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Researchers have developed a smartphone app featuring cognitive tests that detect early signs of frontotemporal dementia. Igor Alecsander/Getty Images
  • Of the more than 55 million people globally who have dementia, 10–20% have frontotemporal dementia (FTD).
  • Researchers have developed a smartphone app featuring cognitive tests that accurately detect FTD.
  • Scientists report the app is capable of detecting early signs of FTD in people who have a family history of the condition but have not yet shown symptoms.

Researchers estimate that more than 55 million people around the world have dementia. Of that number, between 10–20% have frontotemporal dementia (FTD).

FTD occurs from damage and loss of nerve cells in the frontal and side or temporal areas of the brain. This can result in negative changes to a person’s behavior, language skills such as speaking and writing, and movement functions.

There is currently no specific treatment or cure for FTD. Although there are several FTD clinical trials ongoing or in the planning stages, researchers say there are barriers to these trials, including frequent in-person visits for study participants, and some tests are unable to diagnose FTD until symptoms are already noticeable to family and friends.

Now, researchers from the University of California, San Francisco have developed a smartphone app featuring cognitive tests that could potentially help these clinical trials by offering a replacement for in-person visits.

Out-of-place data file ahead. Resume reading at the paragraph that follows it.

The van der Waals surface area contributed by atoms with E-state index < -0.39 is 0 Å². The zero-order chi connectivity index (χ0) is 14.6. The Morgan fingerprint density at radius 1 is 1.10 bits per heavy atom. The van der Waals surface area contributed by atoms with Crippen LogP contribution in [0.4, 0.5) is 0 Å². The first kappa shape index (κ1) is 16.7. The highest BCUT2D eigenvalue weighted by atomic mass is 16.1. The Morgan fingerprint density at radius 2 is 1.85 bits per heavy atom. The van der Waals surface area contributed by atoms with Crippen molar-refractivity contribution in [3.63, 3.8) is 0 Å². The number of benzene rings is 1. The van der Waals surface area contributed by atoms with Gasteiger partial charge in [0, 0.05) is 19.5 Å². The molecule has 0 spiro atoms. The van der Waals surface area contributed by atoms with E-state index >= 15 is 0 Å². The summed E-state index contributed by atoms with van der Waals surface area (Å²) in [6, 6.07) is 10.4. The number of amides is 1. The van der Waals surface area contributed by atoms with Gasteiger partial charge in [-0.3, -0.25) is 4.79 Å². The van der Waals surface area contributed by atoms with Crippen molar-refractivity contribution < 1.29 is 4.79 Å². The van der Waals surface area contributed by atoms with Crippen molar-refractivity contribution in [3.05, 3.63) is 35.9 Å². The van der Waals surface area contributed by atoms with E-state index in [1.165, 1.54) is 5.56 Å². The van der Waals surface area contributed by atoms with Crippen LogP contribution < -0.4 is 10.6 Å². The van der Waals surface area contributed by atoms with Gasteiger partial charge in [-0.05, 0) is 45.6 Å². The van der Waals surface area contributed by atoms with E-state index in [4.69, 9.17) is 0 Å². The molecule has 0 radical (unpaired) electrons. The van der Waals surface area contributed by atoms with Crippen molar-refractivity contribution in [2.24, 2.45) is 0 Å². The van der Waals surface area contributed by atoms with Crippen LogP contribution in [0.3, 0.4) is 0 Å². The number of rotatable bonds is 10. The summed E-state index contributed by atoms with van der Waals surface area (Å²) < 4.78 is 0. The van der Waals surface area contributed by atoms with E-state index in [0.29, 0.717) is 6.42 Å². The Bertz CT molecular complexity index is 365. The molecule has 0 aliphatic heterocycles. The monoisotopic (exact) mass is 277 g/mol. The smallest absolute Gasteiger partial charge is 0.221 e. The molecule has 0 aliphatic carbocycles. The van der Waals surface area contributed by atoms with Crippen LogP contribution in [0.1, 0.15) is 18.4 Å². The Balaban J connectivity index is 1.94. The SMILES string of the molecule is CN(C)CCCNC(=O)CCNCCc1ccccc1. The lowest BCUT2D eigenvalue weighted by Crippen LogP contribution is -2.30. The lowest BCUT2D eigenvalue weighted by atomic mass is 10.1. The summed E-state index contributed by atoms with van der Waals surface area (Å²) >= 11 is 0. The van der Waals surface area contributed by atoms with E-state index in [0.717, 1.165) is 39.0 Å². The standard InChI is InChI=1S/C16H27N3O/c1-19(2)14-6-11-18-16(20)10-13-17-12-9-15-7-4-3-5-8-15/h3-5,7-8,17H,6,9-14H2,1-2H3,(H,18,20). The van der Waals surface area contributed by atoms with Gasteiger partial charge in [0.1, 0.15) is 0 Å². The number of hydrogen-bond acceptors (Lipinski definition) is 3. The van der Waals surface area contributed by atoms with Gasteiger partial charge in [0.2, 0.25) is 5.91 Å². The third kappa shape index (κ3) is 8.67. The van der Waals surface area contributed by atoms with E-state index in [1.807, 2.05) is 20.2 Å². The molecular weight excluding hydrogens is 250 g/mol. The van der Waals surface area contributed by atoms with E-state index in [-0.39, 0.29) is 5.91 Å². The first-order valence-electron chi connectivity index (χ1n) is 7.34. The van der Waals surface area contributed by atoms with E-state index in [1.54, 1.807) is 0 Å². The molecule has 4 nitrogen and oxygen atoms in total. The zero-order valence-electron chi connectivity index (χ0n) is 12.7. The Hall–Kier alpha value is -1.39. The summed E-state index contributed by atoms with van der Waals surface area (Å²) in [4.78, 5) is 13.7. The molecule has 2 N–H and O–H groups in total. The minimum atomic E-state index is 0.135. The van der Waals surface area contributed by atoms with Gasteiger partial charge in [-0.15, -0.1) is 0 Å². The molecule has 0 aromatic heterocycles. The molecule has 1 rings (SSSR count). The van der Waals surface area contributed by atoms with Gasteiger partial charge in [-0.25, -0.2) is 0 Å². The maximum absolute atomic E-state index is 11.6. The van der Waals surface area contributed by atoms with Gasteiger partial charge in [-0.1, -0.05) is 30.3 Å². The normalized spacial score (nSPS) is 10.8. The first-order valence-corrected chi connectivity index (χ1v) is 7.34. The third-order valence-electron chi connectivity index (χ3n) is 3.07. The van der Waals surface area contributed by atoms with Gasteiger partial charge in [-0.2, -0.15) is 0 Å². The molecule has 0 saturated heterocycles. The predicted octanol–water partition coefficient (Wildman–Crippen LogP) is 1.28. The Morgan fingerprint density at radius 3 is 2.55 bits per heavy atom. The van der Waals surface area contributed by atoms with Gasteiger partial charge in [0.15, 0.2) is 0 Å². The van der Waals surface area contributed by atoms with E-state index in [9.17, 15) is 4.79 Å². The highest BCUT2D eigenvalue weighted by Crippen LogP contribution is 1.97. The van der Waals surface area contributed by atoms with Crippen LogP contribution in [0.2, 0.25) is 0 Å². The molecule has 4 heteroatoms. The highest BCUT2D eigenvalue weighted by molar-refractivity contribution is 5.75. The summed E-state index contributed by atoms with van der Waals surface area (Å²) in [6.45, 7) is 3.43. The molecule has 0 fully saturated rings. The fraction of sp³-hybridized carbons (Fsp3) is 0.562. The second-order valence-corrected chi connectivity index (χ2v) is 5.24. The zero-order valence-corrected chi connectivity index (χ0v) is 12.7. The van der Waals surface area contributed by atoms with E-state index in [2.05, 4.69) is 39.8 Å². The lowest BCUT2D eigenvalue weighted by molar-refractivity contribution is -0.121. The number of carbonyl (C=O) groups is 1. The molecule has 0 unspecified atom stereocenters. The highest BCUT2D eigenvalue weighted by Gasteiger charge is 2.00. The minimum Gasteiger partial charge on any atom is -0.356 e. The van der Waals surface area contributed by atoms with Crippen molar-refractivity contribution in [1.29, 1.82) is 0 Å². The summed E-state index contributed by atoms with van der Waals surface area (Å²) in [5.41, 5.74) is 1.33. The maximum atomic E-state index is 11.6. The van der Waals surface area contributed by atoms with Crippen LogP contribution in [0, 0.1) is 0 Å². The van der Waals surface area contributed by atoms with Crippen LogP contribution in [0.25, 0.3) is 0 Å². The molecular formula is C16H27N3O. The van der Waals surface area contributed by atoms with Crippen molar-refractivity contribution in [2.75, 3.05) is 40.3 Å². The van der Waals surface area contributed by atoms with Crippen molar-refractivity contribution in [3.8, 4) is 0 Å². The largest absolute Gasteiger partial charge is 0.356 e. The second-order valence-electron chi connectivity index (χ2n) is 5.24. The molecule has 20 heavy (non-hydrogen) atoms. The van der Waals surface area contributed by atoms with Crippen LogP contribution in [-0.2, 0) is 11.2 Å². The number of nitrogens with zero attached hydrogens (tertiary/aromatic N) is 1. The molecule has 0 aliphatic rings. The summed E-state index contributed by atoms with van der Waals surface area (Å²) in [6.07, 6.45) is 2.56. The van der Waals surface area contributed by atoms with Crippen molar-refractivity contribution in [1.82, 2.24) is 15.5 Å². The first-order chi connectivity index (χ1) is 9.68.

The study, published in JAMA Network Open, shows the smartphone app is capable of detecting early signs of FTD in people who have a family history of the condition but have not yet shown symptoms.

Researchers developed the mobile app in collaboration with a software company.

“We developed this app not only for early detection of FTD but also to help monitor changes in the disease over time once participants have been identified,” Adam M. Staffaroni, PhD, clinical neuropsychologist and associate professor in the UCSF Department of Neurology and the Weill Institute for Neurosciences and first author of this study explained to Medical News Today.

“We envision this app may be used in a clinical trial to determine whether a new treatment is effective,” Staffaroni said.